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Review: What She Said: The Art of Pauline Kael

January 17, 2020

By John Corrado

★★½ (out of 4)

Whether you agreed with her or not, there’s simply no denying that Pauline Kael was one of the most influential film critics of the 20th century, a writer whose often controversial opinions were sometimes hurtful and sometimes helpful, but always uniquely hers.

Even when her contrarian views put her in the critical minority – which was often, with her trashing such widely acclaimed films as 2001: A Space Odyssey, Midnight Cowboy and West Side Story, to name but a few of the classics that she struck down with her pen – Kael’s razor-tongued writing style gained her a dedicated following of cinephiles as well as a good deal of detractors.

Kael gets the glowing biographical treatment in director Rob Garver’s What She Said: The Art of Pauline Kael, a crowdfunded documentary that is made up of interviews with a litany of people who admired her work, ranging from other critics to filmmakers like Paul Schrader, David O. Russell and Quentin Tarantino, as well as a constant stream of movie clips, and excerpts from her reviews read in voiceover by Sarah Jessica Parker. It’s fairly entertaining to watch, but also feels a bit vapid.

The documentary recounts how Kael’s first review was of Charlie Chaplin’s Limelight, a piece that she was invited to write for City Lights magazine after the editor heard her arguing about film in a coffee shop. She hated the film and critiqued it harshly, which helped establish her reputation as someone who was unafraid of criticizing works that others adored. Kael’s work appeared in a variety of outlets before she was hired part-time by The New Yorker magazine – the outlet that she was famous for – in 1968, and she would write for them until 1991.

We learn that before she was brought on as their full time movie critic in 1980, Kael split the gig with Penelope Gilliatt, with them each being allotted six months of the year, which meant that for the first stretch of her career, she wasn’t earning a living wage from The New Yorker. Throughout this time, Kael sought other jobs and went after book deals in order to support herself and her daughter Gina – whom she eventually recruited as her typist, preferring to write all of her reviews by hand – and even briefly took a job for a few months at Paramount Pictures in 1979, after being hired by Warren Beatty as a consultant.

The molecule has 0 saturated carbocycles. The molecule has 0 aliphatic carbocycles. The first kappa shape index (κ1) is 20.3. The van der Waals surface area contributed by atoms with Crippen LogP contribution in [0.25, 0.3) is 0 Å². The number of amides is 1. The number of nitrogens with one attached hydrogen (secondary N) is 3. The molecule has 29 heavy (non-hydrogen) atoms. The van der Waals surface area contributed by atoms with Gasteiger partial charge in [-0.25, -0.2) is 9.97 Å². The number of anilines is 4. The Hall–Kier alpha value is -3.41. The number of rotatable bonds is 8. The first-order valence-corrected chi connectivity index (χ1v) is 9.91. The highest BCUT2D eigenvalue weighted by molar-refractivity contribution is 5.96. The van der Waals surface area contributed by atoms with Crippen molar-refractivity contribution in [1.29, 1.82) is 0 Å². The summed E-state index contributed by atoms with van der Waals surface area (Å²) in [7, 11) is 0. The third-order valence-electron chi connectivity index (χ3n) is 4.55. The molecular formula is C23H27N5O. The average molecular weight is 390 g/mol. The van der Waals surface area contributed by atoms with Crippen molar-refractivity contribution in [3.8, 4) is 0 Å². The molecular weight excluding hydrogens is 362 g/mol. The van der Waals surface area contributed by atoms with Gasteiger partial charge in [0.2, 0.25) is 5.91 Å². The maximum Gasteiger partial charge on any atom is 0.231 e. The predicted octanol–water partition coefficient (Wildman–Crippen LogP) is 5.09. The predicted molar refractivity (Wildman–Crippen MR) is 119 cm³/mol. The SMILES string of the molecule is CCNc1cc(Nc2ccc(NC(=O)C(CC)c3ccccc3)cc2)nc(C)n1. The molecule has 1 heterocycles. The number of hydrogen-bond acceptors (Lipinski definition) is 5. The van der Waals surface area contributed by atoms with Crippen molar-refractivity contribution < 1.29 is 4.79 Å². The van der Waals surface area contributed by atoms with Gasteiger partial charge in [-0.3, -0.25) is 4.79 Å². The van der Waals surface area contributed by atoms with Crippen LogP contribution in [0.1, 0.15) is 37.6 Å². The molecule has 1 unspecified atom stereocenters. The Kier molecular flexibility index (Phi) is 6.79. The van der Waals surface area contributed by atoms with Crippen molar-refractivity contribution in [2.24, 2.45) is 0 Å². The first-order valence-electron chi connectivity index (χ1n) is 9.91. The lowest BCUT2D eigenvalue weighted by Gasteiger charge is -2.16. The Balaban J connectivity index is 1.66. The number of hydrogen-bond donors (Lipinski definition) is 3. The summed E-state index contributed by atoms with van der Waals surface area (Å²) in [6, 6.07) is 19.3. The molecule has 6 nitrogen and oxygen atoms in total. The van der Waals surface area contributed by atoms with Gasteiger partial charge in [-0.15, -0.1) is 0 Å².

There is some interesting background here on Kael’s life and career. But all of the interviewees in What She Said: The Art of Pauline Kael express pretty much nothing but glowing admiration for her, and the biggest problem with Garver’s approach is the fact that he doesn’t really counter this praise or balance it out in any substantial way. The whole thing feels rushed, and at times his film ends up seeming more like hagiography instead of a more fleshed out biography.

Renatta Adler’s not entirely unwarranted criticisms of Kael’s writing in an infamous review of her 1980 book When the Lights Go Down are mostly brushed aside, and the allegations of plagiarism against Kael for her 1971 essay Raising Kane are all but ignored. Kael could also be incredibly and needlessly cruel in how she cut people down with her words, and the film recounts a time when she ripped into and berated David Lean at a dinner party, having considered his Lawrence of Arabia to be an inferior adaptation of T.E. Lawrence’s writing. Lean talks in a surprisingly sad archival interview about how this encounter with her greatly impacted his sense of self-worth, and caused him to stop working for years.

The documentary also makes an all too brief mention of Kael’s attempts to influence the opinions of other writers, with a small coterie of critics dubbed the “Paulettes” whom she expected to fall in line with her in terms of what movies to recommend. While Garver doesn’t entirely shy away from these things, he also doesn’t exactly allow for the most nuanced portrait of her more complicated place in the cinematic landscape or the more challenging aspects of her legacy.

It’s a widely established fact that Kael’s praise of controversial and misunderstood movies such as Bonnie and Clyde and Last Tango in Paris helped bring in audiences to those films and keep them in the conversation, when they might have disappeared otherwise. But the film also seems to over inflate Kael’s importance in advancing the career’s of Martin Scorsese and Steven Spielberg with her positive reviews of Mean Streets and The Sugarland Express, when those filmmakers were on an upward trajectory anyways.

The film also makes zero mention of Gene Siskel and Roger Ebert, contemporaries of Kael who were equally as influential as her in terms of film criticism, and their curious omission from the film feels like a major oversight. Despite its shortcomings as a complete biography of its central figure, What She Said: The Art of Pauline Kael is still a fairly enjoyable introduction to her life and career. I just wish it had gone a lot deeper.

What She Said: The Art of Pauline Kael is now playing in limited release at the Hot Docs Ted Rogers Cinema in Toronto.

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